Visiting prof helps develop programs for Westminster

By Emily Klingman

Looking to create even more successful students, Rider has invested in strengthening its popular music studies program.

Timothy Brent, a visiting professor of music, came to campus in the Fall of 2016 to help develop the program. He will help the Westminster College of the Arts create three brand new bachelor of arts in popular music studies degrees for performance, songwriting and music production. Brent is currently directing two vocal jazz ensembles he created, in addition to teaching courses on song writing and basic music theory. He also accompanies musical theater students when needed.

As a professor, Brent finds himself most challenged by his goal to create successful students. He wants to make sure each and every student he works with does more than well within their field. Since being here, Brent feels that the students he has worked with have grown a lot.

“I never feel good when a student is not able to succeed and I do everything in my power to make sure they do,” he said. “Music students are unlike many other students on campus because they have known exactly what they are most passionate about for a long time, and now they are able to pursue their dreams and make them reality.”

The energy from students on campus is one of Brent’s favorite parts of being at Rider.

“They are so incredibly passionate, driven and focused that it makes my job very exciting and rewarding,” he said. “Every day I come to campus, I know that I will have the chance help at least one student have that ‘light bulb moment’ when they learn a new concept or are able to perform something they weren’t able to before.”

It amazes him how fine and performing arts students are driven to improve themselves and be better musicians and performers. Brent said that he has to “consistently challenge them to think in different ways, to allow their creativity and originality to flourish and develop.”

As a member of Rider’s faculty, Brent hopes to continue his own educational journey, believing it is important that he never stops learning.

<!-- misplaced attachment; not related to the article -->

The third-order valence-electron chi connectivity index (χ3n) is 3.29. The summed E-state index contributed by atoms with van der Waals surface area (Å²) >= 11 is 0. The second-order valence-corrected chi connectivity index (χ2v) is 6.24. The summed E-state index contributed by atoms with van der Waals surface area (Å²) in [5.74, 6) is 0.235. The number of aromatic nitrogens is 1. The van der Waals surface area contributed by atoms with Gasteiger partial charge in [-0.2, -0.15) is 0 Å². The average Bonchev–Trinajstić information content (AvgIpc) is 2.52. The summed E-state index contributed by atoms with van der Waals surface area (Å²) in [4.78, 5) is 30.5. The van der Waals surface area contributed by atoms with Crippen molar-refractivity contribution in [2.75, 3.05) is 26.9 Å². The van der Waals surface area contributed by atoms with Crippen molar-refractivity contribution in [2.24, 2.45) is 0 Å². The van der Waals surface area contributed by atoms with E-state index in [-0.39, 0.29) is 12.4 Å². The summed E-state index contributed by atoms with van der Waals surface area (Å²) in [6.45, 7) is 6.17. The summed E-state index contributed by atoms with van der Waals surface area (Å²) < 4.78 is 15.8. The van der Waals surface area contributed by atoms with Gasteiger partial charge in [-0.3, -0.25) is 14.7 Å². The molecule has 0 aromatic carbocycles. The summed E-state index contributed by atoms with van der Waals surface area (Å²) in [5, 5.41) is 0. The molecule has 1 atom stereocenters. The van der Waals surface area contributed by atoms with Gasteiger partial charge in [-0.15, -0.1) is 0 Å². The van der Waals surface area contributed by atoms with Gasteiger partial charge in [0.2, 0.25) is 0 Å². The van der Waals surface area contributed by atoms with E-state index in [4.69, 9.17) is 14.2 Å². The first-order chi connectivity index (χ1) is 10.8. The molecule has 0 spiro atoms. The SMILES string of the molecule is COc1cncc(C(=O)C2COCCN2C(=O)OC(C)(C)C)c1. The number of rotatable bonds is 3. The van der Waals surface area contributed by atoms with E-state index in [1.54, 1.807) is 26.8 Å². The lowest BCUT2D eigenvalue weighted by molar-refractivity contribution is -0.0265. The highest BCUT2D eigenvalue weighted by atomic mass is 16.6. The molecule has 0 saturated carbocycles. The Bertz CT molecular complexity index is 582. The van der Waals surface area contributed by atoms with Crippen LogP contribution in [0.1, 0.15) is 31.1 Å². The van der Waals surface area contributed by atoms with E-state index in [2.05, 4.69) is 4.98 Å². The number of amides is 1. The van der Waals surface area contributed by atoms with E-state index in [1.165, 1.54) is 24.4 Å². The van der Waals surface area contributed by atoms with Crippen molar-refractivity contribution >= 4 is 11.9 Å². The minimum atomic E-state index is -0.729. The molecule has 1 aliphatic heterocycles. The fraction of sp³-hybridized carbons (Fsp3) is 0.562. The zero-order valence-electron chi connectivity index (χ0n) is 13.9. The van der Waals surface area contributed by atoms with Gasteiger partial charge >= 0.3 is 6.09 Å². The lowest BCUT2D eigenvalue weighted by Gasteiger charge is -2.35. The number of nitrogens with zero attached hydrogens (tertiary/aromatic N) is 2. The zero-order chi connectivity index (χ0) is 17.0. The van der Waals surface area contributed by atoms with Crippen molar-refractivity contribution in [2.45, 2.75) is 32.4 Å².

“I hope to continue to learn new and innovative ways to help students develop as musicians, performers and global citizens who are passionate about creating a world where the musical arts make positive impacts in people’s lives,” said Brent.

Stephen Allen, professor of music studies, has been “delighted” to welcome and work with Brent at Rider.

“Brent’s work with his choirs and my work with brass bands have much in common,” said Allen. “We have bonded closely as colleagues in our like-mindedness [in directing].”

Allen has also been “greatly impressed” with Brent’s role as a teacher and mentor for his students. Particularly, Allen is moved by how Brent uses his own performing experiences as tools, citing a love for Brent’s new solo CD as an example.

“He has had truly outstanding results already, he has been securing in his public performances, both as a solo artist and with his Rider choirs,” said Allen. “This is the age of Pentatonix, and a resurgent public interest in jazz and pop choirs. It is perfect timing to have Brent as the newest addition to our Popular Music Studies BA program here at Rider.”

As for Brent, he says that, “to be able to teach something, one must first have a mastery of that subject.”

“Teaching has allowed me to explore, in the greatest detail, the subjects and the material for the courses I teach so that I am intimately familiar with them,” said Brent. “My musicianship continues to develop every day as I continually practice my craft, learn from other people in my field as well as my colleagues, and strive to bring new material and innovative teaching techniques to the classroom.”

 

Originally printed in the 3/22/17 edition. 

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